Back ache and lower back pain concerns a greater number of people from all ages and background. Very often, back ache arises from a lack of spinal stability and weakness of the core muscles. Some of these muscles have simply de-activated and stopped doing their job. Why? Our world of technology has changed us from fierce cave hunters to seated beings. Growing scientific evidences show that back ache may originate from a lack of spinal stability. The good news is that we can change and reverse back ache by working the deep core muscles that helps stabilize our spine, our back. This third article devoted to deep muscles imbalances and back ache causes will concentrate on the PSOAS muscles.
The Psoas muscles, although ones of the largest and thickest muscles, are very deep and therefore difficult to address. They attach to all the lumbar vertebras and the discs and come down and hook to the greater tubercle of the femur.
The Psoas One Primary Cause of Back Ache
The Psoas is responsible for hip and thigh flexion. It influences the lumbar posture and the positioning of the hips. This explains why people with back ache and hips problems have knotted psoas muscles. When you feel stuck in your lower back, unable to bend forward or to stretch back, the psoas muscles are very likely to be involved.
Why is the Psoas likely to be the source of lower back ache
Most of us spend a lot of time seated with flexed hips, this causes some muscles, and especially the psoas, to shorten and become tight, while the reciprocal muscles lengthen and become weak. A tight psoas increases the pressure on your spine, especially if this pressure is not compensated by strong abdominals. More, incorrect posture during walking and standing (often caused by a tight Psoas) will only worsen the problem and create more back ache.
Anybody who sits for long hours, cycle a lot, absolutely needs to stretch their psoas muscles, ideally 2 to 3 times a day. Once the muscle is released and relaxes the stress is reduced on the back and hip. As a result, back ache condition starts improving.
A tight PSOAS may be the cause of multiple back ache issues:
- Tight and in a contracted state, your Psoas will cause your lower back to move forward, bringing you into a “lordotic” posture (an anterior tilt).
- The pressure exerted by a tight Psoas can affect the joints and discs of the lumbar vertebrae. This may cause disc degeneration and will make them more prone to injury.
- A shortened Psoas on one side will pull the pelvis or the spine to the same side, causing painful problems, such as scoliosis.
A tight Psoas will prevent your Glutes from working and activating normally which will only worsen back ache condition. They reciprocally inhibit as the Psoas and the Glutes are opposing muscles and work together.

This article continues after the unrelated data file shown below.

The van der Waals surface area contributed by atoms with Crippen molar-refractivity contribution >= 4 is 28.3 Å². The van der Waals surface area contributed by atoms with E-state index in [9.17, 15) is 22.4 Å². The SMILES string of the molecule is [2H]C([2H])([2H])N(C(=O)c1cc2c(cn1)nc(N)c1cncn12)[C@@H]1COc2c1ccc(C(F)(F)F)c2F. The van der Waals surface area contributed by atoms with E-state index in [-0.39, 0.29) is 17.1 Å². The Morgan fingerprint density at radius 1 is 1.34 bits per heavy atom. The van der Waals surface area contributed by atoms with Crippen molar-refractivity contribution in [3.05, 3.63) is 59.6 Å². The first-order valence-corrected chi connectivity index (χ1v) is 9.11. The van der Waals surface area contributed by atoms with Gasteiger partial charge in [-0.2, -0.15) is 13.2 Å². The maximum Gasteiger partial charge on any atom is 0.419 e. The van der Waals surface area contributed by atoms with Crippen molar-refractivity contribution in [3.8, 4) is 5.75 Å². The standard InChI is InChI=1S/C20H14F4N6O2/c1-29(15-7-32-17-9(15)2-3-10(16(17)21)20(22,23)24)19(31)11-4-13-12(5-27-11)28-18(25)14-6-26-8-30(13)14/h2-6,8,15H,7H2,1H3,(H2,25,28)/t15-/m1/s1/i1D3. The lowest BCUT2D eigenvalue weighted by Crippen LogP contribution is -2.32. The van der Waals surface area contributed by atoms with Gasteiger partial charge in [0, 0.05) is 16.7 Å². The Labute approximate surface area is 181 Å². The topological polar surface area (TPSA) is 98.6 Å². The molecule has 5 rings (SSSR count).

Tips to Avoid Back Ache Caused by a Tight Psoas.
You can easily prevent your Psoas from turning into an horrific plank of wood, even if you don’t suffer yet from back ache yet.
Postural Corrections. If we maintain the same position all day, our tissues will end up adopting this resting position, in this case, your Psoas. The best sitting position is the one that always changes.
- Sit Back. You won’t lean forward as much as you do when seated in the edge of your seat and your Psoas will not shorten as much.
- Stop Hooking Your Feet under Your Chair. You provoke more hip flexion and more Psoas activation. Set your feet flat on the floor, ideally on a foot rest.
- Stand Up When Performing Exercises. Avoid seated exercises at the gym. You have spent enough time on a chair at work. Get on the treadmill or go for the Overhead Press instead of Seated Press.
- Avoid Sleeping on Your Stomach. Your back goes into hyperextension which amplifies the effect of a tight Psoas on your back (anterior tilt).
- Move More. Getting up regularly during the day will go a long way to prevent developing a contracted Psoas. Stretch more often, change positions… just keep moving!
To release your Psoas and prevent or stop back ache, it is best to see a therapist. Also because a wrong hip position is probably linked to spinal misalignment, therefore it is advisable to get the spine corrected before working on the muscles.
However, addressing the PSOAS from your own home will certainly improve your back ache and hip problems.
Exercises For a Tight PSOAS
If you suspect a tight PSOAS is the cause of your back ache, which most people have anyway, get cracking on the following exercises:
You can easily adopt this flexed position several times a day. It will help you release the psoas and help with back ache.
Holding the feet will help you stretch even further.
It is essential to work both sides. Insist a bit more on the side that feels tighter.
For another version of this exercises
Another good exercise is to lay on a table, holding one knee while the second leg is hanging down. At first, the extended leg might not release totally. As you maintain the position, the psoas will relax and lenghten and your leg, helped by its own weight, will progressively lower towards the ground. You can help the release further by putting weight around the ankle. Do it progressively.
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